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Philly shoegazers come to A.C. for first post-pandemic gig
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Much ado about Nothing

Philly shoegazers come to A.C. for first post-pandemic gig

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NOTHING

The Orange Loop’s Anchor Rock Club will host the first show in more than a year and a half from the band Nothing.

The last time the Philly-based shoegaze band Nothing played a live show it was at the legendary Metro in Chicago. The date? March 12, 2020 — on the eve of the COVID shutdown. The next time they will perform live will be Friday, Oct. 8, at Anchor Rock Club in Atlantic City.

In the time in between they have managed to record and release a new album (2020’s “The Great Dismal”), as well as a deluxe version of that record called “The Great Dismal B Sides,” which will contain a list of tracks not included in the original release.

We had a chance to speak with Nothing founder and vocalist Dominic “Nicky” Palermo about the album, the pandemic and how the band managed to move forward through it all.

Ryan Loughlin: Your band obviously has a dark and heavy sound to it, but I can also hear hints of dreampop throughout. There seem to be bits of Cocteau Twins, Slowdive, Smashing Pumpkins and The Cure in there. Were those bands big influences for you?

Nicky Palermo: Absolutely. That’s exactly where this band is spawned out of. I grew up in a pretty eclectic family that kind of listened to everything under the sun. My old man listened to a lot of soul music, my mom was hippie but was also into early post punk and New Wave, my sister was a metalhead, my brother was a punk rocker, so I had a little bit of everything in my life. And during the ’80s and ’90s, there was a lot of stuff like The Cure , Cocteau Twins and Siouxsie and the Banshees floating around my house, so I had that stuff implanted in me pretty early.

RL: Your most recent album ‘The Great Dismal’ — how much of it was directly influenced by the pandemic?

NP: I had started demoing those songs a year prior to that whole mess. But, when I’m writing, I typically save the lyrical end of things for the recording process. I wait till I’m in the studio, because that is when I’m feeling things the most and hearing things in a more completed way. So we booked the studio two weeks before they shut everything down. We had to make a pretty hard decision of whether we were going to reschedule the recordings and scrap the sessions or if we were going to go into the studio and potentially be stuck there in Conshohocken. And we rolled the dice like we always do, and we went down there, and lo-and-behold, we got stuck in the studio.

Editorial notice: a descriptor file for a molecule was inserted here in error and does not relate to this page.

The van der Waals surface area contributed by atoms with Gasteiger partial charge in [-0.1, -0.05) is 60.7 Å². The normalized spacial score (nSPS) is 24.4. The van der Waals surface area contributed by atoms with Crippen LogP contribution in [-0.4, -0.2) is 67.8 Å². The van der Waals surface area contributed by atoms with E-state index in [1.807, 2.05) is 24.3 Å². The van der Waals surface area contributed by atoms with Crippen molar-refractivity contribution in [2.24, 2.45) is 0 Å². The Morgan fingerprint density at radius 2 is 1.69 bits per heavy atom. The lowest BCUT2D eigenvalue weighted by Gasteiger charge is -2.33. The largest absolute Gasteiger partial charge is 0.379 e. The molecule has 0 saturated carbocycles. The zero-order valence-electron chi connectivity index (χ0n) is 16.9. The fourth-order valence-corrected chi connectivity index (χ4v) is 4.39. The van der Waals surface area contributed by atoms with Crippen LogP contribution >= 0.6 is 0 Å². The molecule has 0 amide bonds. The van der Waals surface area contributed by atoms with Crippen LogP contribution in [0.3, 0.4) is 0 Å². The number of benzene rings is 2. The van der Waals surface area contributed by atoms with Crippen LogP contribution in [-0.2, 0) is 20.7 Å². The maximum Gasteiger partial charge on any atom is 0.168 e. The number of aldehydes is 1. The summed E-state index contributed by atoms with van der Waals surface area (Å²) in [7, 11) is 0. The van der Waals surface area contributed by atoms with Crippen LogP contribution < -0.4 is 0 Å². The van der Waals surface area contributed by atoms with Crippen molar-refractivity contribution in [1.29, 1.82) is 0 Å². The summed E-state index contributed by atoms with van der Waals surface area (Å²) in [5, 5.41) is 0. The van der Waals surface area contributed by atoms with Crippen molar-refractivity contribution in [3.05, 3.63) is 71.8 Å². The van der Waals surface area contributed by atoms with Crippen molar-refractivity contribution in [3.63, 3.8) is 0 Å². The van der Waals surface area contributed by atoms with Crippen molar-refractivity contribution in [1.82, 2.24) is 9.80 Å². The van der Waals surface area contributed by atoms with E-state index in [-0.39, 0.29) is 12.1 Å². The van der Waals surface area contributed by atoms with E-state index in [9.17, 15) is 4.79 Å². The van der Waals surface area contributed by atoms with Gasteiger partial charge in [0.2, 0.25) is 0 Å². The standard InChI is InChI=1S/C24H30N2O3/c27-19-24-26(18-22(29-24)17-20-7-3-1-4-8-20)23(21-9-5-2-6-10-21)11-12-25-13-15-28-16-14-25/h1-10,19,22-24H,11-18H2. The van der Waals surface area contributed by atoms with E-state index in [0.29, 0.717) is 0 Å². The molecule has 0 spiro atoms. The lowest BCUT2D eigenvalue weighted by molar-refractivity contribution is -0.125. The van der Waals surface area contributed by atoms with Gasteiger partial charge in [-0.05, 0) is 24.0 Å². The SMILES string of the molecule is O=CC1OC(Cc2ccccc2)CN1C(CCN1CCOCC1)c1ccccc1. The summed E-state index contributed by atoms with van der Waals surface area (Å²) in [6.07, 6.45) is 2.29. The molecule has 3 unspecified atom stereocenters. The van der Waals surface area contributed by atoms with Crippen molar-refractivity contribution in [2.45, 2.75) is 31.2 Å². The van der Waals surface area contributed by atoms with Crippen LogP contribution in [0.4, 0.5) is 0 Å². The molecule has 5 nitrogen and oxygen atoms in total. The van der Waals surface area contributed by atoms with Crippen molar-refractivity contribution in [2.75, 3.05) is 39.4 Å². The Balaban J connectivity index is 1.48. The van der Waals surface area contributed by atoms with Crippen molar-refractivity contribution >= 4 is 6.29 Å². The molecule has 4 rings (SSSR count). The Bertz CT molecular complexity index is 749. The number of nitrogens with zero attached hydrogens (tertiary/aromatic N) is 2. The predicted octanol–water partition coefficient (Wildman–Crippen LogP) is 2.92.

So yes, it was impossible to ignore, but we always write about isolation and confinement, it’s kinda become a theme with this band over the last decade, so it wasn’t a big stretch. The big difference is that it’s mostly been figurative in the past , but this time it came in a literal sense as well. A lot of the confusion and the uncertainty of what was going on and the world seeming to fold up around us, made it actually sort of a nice place to be — as f——d up as that sounds. Everything really made sense at that point with what we were doing, and by the end of it, I was pretty happy that we did what we did and got it all done, because the record as a whole lived perfectly within that year.

RL: So were you stuck in the literal sense? Were you sleeping in the studio?

NP: Yeah. We had an AirBnb behind the studio for a month. And, if you aren’t familiar with it, Conshohocken is like something out of a Stephen King novel. It’s close to Philly, but you feel like you are in the middle of nowhere. And it was just a ghost town. It felt so eerie to be there. Nothing was open except the beer distributer, so we drank a whole lot when we were there.

RL: You are releasing a new deluxe version called “The Great Dismal B Sides.” Are there songs on this version of the record that you really loved which didn’t manage to make it onto the original version?

NP: Yeah, they were all written with purpose, and they all had their own place in the record. We are not typically a band that overwrites and has stuff they don’t use. Everything is usually laid out before we get to the studio. And all the songs felt like they should be on there so it was kinda tough to eliminate some. But to make a finished piece I had to choose a layout, and sometimes it goes beyond the actual songs. It’s like laying out chapters in a book — it comes down to what is going to tell the story in the best possible way. And it wound up being that the actual title track on the record didn’t make it onto the original record.

RL: Your show at Anchor Rock Club — will this be the first live show in front of an audience that you have done since the pandemic began?

NP: Yes, it will. This is the first show after a long break! And when I heard about it, I jumped at the chance to play in Atlantic City. I have a lot of great memories of going to A.C. from Philly, and it’s a place I love. We are really happy to be doing our first show there.

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